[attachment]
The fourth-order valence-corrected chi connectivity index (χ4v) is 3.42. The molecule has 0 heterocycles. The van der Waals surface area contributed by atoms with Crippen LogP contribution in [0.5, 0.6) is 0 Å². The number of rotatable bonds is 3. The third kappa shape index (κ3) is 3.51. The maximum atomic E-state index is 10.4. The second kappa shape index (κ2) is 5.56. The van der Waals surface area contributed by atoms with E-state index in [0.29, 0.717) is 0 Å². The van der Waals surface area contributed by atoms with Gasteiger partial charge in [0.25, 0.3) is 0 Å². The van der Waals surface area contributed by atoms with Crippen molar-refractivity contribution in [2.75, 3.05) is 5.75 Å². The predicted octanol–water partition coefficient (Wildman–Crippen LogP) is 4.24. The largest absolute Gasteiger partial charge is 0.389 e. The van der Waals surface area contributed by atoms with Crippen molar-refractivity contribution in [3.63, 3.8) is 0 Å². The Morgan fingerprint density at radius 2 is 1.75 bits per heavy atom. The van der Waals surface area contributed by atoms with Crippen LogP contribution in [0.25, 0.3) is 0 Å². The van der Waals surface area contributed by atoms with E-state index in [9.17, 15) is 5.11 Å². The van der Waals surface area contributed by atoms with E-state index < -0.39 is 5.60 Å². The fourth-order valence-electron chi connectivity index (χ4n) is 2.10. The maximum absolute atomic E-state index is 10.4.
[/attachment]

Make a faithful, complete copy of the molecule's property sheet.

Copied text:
The fourth-order valence-corrected chi connectivity index (χ4v) is 3.42. The molecule has 0 heterocycles. The van der Waals surface area contributed by atoms with Crippen LogP contribution in [0.5, 0.6) is 0 Å². The number of rotatable bonds is 3. The third kappa shape index (κ3) is 3.51. The maximum atomic E-state index is 10.4. The second kappa shape index (κ2) is 5.56. The van der Waals surface area contributed by atoms with E-state index in [0.29, 0.717) is 0 Å². The van der Waals surface area contributed by atoms with Gasteiger partial charge in [0.25, 0.3) is 0 Å². The van der Waals surface area contributed by atoms with Crippen molar-refractivity contribution in [2.75, 3.05) is 5.75 Å². The predicted octanol–water partition coefficient (Wildman–Crippen LogP) is 4.24. The largest absolute Gasteiger partial charge is 0.389 e. The van der Waals surface area contributed by atoms with Crippen molar-refractivity contribution in [3.63, 3.8) is 0 Å². The Morgan fingerprint density at radius 2 is 1.75 bits per heavy atom. The van der Waals surface area contributed by atoms with Crippen LogP contribution in [0.25, 0.3) is 0 Å². The van der Waals surface area contributed by atoms with E-state index in [9.17, 15) is 5.11 Å². The van der Waals surface area contributed by atoms with E-state index < -0.39 is 5.60 Å². The fourth-order valence-electron chi connectivity index (χ4n) is 2.10. The maximum absolute atomic E-state index is 10.4.